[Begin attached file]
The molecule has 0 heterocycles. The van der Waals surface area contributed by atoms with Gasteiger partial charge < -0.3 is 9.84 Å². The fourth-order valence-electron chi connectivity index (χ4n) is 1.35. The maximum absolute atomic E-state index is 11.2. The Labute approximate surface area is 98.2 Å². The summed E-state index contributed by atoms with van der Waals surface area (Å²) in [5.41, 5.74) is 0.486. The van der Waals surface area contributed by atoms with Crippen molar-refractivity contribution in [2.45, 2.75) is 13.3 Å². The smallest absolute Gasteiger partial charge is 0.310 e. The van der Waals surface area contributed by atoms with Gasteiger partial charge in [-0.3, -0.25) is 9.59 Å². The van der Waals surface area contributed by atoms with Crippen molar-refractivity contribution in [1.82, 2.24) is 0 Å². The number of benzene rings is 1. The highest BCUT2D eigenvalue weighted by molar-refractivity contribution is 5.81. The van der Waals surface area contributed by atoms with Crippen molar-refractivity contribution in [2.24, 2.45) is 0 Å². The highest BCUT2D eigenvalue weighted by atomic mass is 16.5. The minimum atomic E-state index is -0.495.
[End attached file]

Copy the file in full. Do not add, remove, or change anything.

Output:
The molecule has 0 heterocycles. The van der Waals surface area contributed by atoms with Gasteiger partial charge < -0.3 is 9.84 Å². The fourth-order valence-electron chi connectivity index (χ4n) is 1.35. The maximum absolute atomic E-state index is 11.2. The Labute approximate surface area is 98.2 Å². The summed E-state index contributed by atoms with van der Waals surface area (Å²) in [5.41, 5.74) is 0.486. The van der Waals surface area contributed by atoms with Crippen molar-refractivity contribution in [2.45, 2.75) is 13.3 Å². The smallest absolute Gasteiger partial charge is 0.310 e. The van der Waals surface area contributed by atoms with Gasteiger partial charge in [-0.3, -0.25) is 9.59 Å². The van der Waals surface area contributed by atoms with Crippen molar-refractivity contribution in [1.82, 2.24) is 0 Å². The number of benzene rings is 1. The highest BCUT2D eigenvalue weighted by molar-refractivity contribution is 5.81. The van der Waals surface area contributed by atoms with Crippen molar-refractivity contribution in [2.24, 2.45) is 0 Å². The highest BCUT2D eigenvalue weighted by atomic mass is 16.5. The minimum atomic E-state index is -0.495.